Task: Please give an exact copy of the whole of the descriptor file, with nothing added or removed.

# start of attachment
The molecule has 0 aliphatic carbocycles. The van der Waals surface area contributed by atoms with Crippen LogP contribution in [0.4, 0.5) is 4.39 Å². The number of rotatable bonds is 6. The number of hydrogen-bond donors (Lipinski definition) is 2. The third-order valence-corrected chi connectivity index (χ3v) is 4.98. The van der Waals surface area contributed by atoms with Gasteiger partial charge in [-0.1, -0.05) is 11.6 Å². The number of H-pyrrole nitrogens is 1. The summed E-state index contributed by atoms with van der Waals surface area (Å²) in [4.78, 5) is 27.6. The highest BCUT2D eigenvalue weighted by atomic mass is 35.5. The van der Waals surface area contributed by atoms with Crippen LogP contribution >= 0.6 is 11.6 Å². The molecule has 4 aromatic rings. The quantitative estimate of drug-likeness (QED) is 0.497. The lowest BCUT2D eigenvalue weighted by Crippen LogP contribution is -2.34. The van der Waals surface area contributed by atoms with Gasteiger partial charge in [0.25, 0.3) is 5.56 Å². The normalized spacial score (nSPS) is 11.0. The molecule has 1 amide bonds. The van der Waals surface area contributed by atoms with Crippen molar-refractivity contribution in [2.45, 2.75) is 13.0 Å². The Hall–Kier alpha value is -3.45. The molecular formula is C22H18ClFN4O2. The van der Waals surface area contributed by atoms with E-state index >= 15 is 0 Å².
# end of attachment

The molecule has 0 aliphatic carbocycles. The van der Waals surface area contributed by atoms with Crippen LogP contribution in [0.4, 0.5) is 4.39 Å². The number of rotatable bonds is 6. The number of hydrogen-bond donors (Lipinski definition) is 2. The third-order valence-corrected chi connectivity index (χ3v) is 4.98. The van der Waals surface area contributed by atoms with Gasteiger partial charge in [-0.1, -0.05) is 11.6 Å². The number of H-pyrrole nitrogens is 1. The summed E-state index contributed by atoms with van der Waals surface area (Å²) in [4.78, 5) is 27.6. The highest BCUT2D eigenvalue weighted by atomic mass is 35.5. The van der Waals surface area contributed by atoms with Crippen LogP contribution >= 0.6 is 11.6 Å². The molecule has 4 aromatic rings. The quantitative estimate of drug-likeness (QED) is 0.497. The lowest BCUT2D eigenvalue weighted by Crippen LogP contribution is -2.34. The van der Waals surface area contributed by atoms with Gasteiger partial charge in [0.25, 0.3) is 5.56 Å². The normalized spacial score (nSPS) is 11.0. The molecule has 1 amide bonds. The van der Waals surface area contributed by atoms with Crippen molar-refractivity contribution in [2.45, 2.75) is 13.0 Å². The Hall–Kier alpha value is -3.45. The molecular formula is C22H18ClFN4O2. The van der Waals surface area contributed by atoms with E-state index >= 15 is 0 Å².